Glazed Over

Building a 200-foot-long artwork along the floodwall has its perils

For two and a half years, Magel, her assistants and all those members of all those communities have been making tiles, constructing birds and butterflies and frogs and fish and fossils -- lots of fish and fossils, forms children were particularly attracted to. All the glazes have been made by hand: "It's a lot about painting, so the color isn't all flat," explains Magel. More than 17,000 pounds of clay has been worked.

Magel and her assistants like to talk most about the communities that have participated in making this public artwork a collaborative project. Jason Segall, a Kansas City Art Institute student who's been working on "Reflecting on a River," talks about the children at Kids Club House. Kids Club House counsels youth who have experienced the death of a family member or friend. The kids made the birds, then wrote notes to the loved ones they'd lost and placed them inside the clay. The notes burned when the clay was fired.

Artists can become much too enamored of the process of community involvement, creating works that are well meaning but visually atrocious. In fact, more communities need to stand up and say, "For God's sake, not another mural." But "Reflecting on the River" functions both as an attractive, pleasing work of art and as a model of community outreach.

Calvin Berry of the Americorps Trail Rangers assesses the damage done to "Reflecting on a River."
Jennifer Silverberg
Calvin Berry of the Americorps Trail Rangers assesses the damage done to "Reflecting on a River."

Magel assesses the damage of the vandalism. She thinks it's "pretty repairable." As for the juvenile perpetrators, she says, "I wish they could come down and work on this. They'd understand what it means."


Breaking barriers: The citizens who frequent Forest Park -- the daily bikers, runners and dog-walkers -- have been suffering through the massive reconstruction program of the park for months. Ponds have been emptied, then refilled. Huge gouges have been made in the earth to replace crumbling sewer lines. A stroll through Forest Park has not been like walking through a construction site -- Forest Park isa construction site.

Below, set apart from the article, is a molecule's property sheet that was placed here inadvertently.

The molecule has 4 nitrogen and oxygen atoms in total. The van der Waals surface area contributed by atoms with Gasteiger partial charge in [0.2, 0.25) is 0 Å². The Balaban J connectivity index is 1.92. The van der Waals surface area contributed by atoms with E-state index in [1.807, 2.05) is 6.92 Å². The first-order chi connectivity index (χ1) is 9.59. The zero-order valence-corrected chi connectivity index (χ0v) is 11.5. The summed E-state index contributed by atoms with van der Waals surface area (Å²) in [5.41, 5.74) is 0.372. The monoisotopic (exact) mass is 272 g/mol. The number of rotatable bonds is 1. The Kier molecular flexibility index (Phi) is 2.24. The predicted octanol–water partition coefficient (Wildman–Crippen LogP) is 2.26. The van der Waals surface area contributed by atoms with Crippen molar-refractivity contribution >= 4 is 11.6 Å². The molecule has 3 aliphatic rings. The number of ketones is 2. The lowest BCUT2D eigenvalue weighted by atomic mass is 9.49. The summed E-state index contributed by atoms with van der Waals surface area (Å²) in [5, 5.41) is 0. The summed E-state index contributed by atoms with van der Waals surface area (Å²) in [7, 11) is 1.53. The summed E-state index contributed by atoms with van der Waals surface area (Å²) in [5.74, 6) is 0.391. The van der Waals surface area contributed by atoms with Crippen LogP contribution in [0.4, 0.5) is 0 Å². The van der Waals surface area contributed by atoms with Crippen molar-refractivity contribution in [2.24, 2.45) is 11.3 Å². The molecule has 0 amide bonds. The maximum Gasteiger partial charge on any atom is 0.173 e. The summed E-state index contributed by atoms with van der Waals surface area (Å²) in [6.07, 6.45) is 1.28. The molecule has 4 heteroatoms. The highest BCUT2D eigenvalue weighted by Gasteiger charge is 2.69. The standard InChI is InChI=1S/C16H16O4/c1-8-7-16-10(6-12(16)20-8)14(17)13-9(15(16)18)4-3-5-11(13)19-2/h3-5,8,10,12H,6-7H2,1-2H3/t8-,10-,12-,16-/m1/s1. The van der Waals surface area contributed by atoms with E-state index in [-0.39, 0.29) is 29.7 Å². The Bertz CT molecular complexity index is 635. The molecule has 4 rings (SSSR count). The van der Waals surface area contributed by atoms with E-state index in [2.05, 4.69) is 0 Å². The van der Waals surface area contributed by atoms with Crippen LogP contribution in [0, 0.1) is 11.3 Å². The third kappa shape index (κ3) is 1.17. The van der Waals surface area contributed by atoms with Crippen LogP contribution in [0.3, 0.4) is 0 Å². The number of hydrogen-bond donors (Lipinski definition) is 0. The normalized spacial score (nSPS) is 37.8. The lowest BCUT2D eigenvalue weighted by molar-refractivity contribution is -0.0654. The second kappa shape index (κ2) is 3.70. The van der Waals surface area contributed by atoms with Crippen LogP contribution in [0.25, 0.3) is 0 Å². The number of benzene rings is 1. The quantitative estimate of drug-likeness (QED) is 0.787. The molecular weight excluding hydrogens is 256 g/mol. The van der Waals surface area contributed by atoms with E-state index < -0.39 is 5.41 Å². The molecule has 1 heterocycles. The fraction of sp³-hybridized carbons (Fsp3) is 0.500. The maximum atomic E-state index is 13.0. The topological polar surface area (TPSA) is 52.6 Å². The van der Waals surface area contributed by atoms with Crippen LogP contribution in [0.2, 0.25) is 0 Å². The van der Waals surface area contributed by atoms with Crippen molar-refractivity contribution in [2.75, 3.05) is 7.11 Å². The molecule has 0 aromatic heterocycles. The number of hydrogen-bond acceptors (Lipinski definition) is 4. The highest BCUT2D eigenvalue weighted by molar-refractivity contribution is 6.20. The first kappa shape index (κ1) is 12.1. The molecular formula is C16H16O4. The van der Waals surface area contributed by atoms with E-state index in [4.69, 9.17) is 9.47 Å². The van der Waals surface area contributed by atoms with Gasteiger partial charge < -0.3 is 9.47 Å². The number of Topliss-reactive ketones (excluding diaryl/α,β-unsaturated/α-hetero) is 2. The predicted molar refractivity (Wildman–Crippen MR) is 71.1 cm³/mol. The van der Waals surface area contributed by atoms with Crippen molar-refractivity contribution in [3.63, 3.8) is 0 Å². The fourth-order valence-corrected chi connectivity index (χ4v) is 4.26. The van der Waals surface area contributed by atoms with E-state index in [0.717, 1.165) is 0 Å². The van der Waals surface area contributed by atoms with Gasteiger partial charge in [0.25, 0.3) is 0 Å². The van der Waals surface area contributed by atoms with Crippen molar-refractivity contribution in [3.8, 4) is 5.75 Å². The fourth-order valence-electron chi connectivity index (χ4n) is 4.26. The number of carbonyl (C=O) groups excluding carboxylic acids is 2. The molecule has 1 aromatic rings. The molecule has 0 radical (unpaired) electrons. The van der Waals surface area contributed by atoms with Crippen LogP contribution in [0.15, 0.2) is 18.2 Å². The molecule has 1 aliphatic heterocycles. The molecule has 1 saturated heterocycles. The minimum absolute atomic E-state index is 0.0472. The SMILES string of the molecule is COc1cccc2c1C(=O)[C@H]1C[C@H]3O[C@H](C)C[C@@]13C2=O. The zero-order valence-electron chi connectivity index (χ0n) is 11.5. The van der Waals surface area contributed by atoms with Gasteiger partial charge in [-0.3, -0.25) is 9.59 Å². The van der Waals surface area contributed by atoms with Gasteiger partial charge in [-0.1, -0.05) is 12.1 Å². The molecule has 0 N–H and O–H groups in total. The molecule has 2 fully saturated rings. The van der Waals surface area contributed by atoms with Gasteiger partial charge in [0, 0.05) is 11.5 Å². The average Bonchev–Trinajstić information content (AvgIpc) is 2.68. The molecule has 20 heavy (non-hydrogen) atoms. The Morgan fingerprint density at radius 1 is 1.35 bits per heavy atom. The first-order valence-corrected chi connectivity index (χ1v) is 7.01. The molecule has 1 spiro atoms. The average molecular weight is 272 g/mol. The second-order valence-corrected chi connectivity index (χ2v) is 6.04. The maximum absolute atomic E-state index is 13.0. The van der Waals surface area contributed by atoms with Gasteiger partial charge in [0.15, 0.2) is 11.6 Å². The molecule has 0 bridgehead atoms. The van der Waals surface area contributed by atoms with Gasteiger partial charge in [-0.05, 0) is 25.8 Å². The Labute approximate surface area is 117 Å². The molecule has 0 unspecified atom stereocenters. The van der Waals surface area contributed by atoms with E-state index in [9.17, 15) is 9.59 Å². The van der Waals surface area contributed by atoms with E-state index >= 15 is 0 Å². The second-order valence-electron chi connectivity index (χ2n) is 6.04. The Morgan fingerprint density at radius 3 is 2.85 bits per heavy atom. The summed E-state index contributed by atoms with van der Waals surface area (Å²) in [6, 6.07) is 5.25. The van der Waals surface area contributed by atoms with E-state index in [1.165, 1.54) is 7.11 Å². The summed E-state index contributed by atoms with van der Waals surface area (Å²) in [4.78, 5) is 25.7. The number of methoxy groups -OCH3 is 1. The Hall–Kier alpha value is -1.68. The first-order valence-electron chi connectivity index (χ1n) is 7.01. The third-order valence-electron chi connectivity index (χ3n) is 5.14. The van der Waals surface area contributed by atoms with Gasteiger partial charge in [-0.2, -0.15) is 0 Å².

One of the most annoying aspects of the construction is the seemingly capricious placement of those orange plastic-mesh fences to hinder trail access. The fences go up, and then nothing happens. Joggers run in place, look at their watches and reconsider their routes with a look of exasperation.

But St. Louisans have been showing real orneriness in the face of these impediments. Once those fences go up, it's no time before they're down. One barrier, on a footbridge, had both plastic and metal wires severed.

Vandalism should never be encouraged (see story above), but there's a certain perverse appeal to thinking of Forest Park joggers as urban renegades.


Ha: Contemporary Art Museum St. Louis has hired its new director, Paul Ha. Ha ran the prestigious White Columns art space in New York City for a number of years. During that time, he made more than 900 artist-studio visits a year. Ha went on to a position at the Yale Art Museum but recently resigned, saying that he missed spending time with artists.

Any guy who quits Yale must have something going for him.

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